According to the USGS, from the mid-1960s to the mid-90s global production of rare earth elements was dominated by the Mountain Pass mine and processing plant in California. The Mountain Pass processing plant was partially shut down in 1998 due, according to the Verge, to problems disposing of toxic water, while the mine itself was closed four years later, a casualty, according to the Verge, of the drop in prices following the massive growth in China’s output during the 1990s. (The Mountain Pass mine, it should be noted, was reopened in 2012 and again in 2018).

Widespread demand for stable sources of these essential ingredients of technology has recently given rise to plans to reopen old mines and processing facilities and to develop new ones. Scientific America reports that the new owner of the Mountain Pass mine in California, MP Materials, plans to reopen the processing facility next year (2020); according to Reuters, they currently ship the 50,000 tonnes of rare earth concentrate produced at the mine each year to China for processing. Australian company Lynas Corp. and the US-based Blue Line Corp. plan to open a processing plant for rare earth elements in Texas, though the facility won’t be operational until at least 2022. On the mining front, Texas Mineral Resources Corp. hopes to open both a mine and processing plant at Round Top (in western Texas) in 2022, according to Reuters.

Another source of these elements might be found in American homes: rare earth elements are present in many devices with short lifetimes, so recovering and recycling them may prove viable source as prices increase. Apple, which–according to CultOfMac–uses nine rare earth elements in its flagship iPhone, has begun trying to recycle materials, including rare earth elements, from old iPhones, though due to the small quantities used in each individual device, the project of salvaging them has proven difficult to make economical. “The science and engineering is not at the place to support Apple at that goal without having a $5,000 iPhone,” Eric Schelter of the University of Pennsylvania told Gizmodo.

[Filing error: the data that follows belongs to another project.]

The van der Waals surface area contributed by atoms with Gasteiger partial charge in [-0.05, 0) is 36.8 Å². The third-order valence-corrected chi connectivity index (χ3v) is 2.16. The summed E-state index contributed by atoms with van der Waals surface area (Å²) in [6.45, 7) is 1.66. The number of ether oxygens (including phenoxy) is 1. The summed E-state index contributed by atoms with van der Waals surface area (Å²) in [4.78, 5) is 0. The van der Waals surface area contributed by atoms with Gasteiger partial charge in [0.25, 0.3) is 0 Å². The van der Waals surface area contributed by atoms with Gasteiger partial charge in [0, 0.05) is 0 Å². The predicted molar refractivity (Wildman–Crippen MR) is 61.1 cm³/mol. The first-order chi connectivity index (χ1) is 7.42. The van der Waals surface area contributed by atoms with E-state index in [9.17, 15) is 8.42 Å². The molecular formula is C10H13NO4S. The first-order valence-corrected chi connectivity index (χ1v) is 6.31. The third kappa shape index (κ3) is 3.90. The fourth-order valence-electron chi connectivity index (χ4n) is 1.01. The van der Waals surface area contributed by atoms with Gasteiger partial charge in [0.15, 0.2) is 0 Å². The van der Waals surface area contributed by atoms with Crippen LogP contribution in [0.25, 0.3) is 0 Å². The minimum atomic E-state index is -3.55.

As some companies are looking to find sources outside of China, other companies are finding ways to reduce their demand for these materials. BMW, for example, plans to remove all rare earth elements from its motor for next-generation electronic vehicles. Stefan Juraschek, BMW’s Vice President of Electric Drivetrain Development, told BMWBlog that “We are endeavouring to gradually lower the proportion of critical raw materials that are used . . . the electric motor in our fifth-generation electric powertrain is [an] illustration of this, as it is completely free of rare earths.”

These alternatives to relying on a single country as the source for critical materials will take time to come to fruition. In the meantime, experts note that companies have been stockpiling these elements to weather short-term disruptions in their supply chain. Citing standing inventory of rare earth elements, Eugene Gholz (professor at Notre Dame and former senior advisor to the Pentagon’s Deputy Assistant Secretary of Defense for Manufacturing and Industrial Base Policy) told Scientific America, “I don’t think there is an obvious supply gap or hole where someone will not be able to get a Prius or Tesla or whatever they’re looking at.”